Well, folks, it happened: after all that mess with last year’s registration, the Chicago Marathon has gone to the lottery system. Well, not entirely. You can obtain a guaranteed entry if you run with a registered charity, are a Chicago Marathon “Legacy,” participate with one of the marathon’s international tour partners, qualify to be part of the wheelchair athlete program, or have a qualifying time.
Weirdly, there are no categories based on age for the qualifying times. If you are a male, regardless of age, you can qualify to run Chicago with a 3:15 marathon. If you are female, it’s 3:45.
Like the Boston Marathon, Chicago requires that you qualify with your marathon time (as opposed to, say, the New York City Marathon, which accepts half marathon times, too). Unlike Boston, they don’t consider how awesome you might be as a 80-year-old female running a 3:48 marathon; it’s 3:45 or nothing, Grandma!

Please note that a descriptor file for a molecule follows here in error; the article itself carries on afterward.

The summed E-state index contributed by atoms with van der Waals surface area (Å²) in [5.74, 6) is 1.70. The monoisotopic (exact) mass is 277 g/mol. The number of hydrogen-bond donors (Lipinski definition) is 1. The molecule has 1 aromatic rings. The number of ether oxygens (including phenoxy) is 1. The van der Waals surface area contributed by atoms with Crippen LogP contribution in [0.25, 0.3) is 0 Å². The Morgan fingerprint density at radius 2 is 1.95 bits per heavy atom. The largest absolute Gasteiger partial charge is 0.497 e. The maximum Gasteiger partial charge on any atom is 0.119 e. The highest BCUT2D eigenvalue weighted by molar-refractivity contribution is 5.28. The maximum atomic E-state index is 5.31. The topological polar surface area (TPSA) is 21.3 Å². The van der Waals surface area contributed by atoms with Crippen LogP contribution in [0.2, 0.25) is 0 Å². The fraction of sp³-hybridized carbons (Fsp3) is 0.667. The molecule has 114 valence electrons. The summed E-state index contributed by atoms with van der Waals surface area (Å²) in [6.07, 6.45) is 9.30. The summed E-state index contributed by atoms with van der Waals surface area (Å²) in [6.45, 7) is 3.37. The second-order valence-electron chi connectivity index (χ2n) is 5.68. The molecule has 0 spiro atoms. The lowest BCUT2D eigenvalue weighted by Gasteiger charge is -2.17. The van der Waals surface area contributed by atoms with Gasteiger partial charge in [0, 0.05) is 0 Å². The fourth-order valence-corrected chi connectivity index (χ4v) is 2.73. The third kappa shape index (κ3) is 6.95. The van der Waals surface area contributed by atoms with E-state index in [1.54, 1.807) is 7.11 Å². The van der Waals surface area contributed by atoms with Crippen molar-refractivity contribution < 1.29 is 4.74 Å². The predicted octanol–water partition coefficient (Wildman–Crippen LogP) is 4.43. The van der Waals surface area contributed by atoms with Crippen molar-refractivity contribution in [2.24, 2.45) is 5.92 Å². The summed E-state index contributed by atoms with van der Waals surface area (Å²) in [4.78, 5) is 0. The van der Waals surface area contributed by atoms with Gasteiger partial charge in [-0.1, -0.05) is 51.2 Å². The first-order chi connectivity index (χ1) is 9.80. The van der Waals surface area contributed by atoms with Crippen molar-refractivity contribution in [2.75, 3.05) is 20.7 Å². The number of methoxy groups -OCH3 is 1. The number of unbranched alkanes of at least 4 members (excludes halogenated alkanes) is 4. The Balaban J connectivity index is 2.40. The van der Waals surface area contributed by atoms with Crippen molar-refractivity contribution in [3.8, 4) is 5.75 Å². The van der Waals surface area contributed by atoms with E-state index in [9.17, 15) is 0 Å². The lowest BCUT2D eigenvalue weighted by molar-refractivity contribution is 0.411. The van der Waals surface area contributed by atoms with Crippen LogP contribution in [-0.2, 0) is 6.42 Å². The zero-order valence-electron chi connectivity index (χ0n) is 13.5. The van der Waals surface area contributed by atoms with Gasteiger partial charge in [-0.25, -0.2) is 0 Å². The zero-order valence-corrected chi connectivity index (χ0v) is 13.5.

Chicago’s decision to guarantee entries for time qualifiers isn’t surprising, it’s just disappointing that its cut-offs are so arbitrary, not taking into consideration the ages of runners. Personally, I’m bummed because the qualifying time for Chicago is the exact same as what I would need to run to qualify for Boston. Hopefully the Chicago Marathon will still offer a large number of lottery spots, and hopefully Chicago will be easier to get into via lottery than New York.
The lottery entry period lasts from midday March 5 through midday on April 7, 2014. There is no lottery fee like the NYCM, but–like that marathon–if an applicant’s number is drawn, his or her credit card will automatically be charged. Hopefully this will prevent non-serious applicants from registering for the lottery, thereby wasting spots. By April 14, 2014, lottery applicants will apparently be notified whether or not they have been selected. Also like the NYCM, successful lottery winners can defer their registrations to 2015, but will still have to pay both the 2014 and 2015 registration fees. The 2014 Chicago Marathon registration fee is $185 for U.S. residents ($10 more than 2013).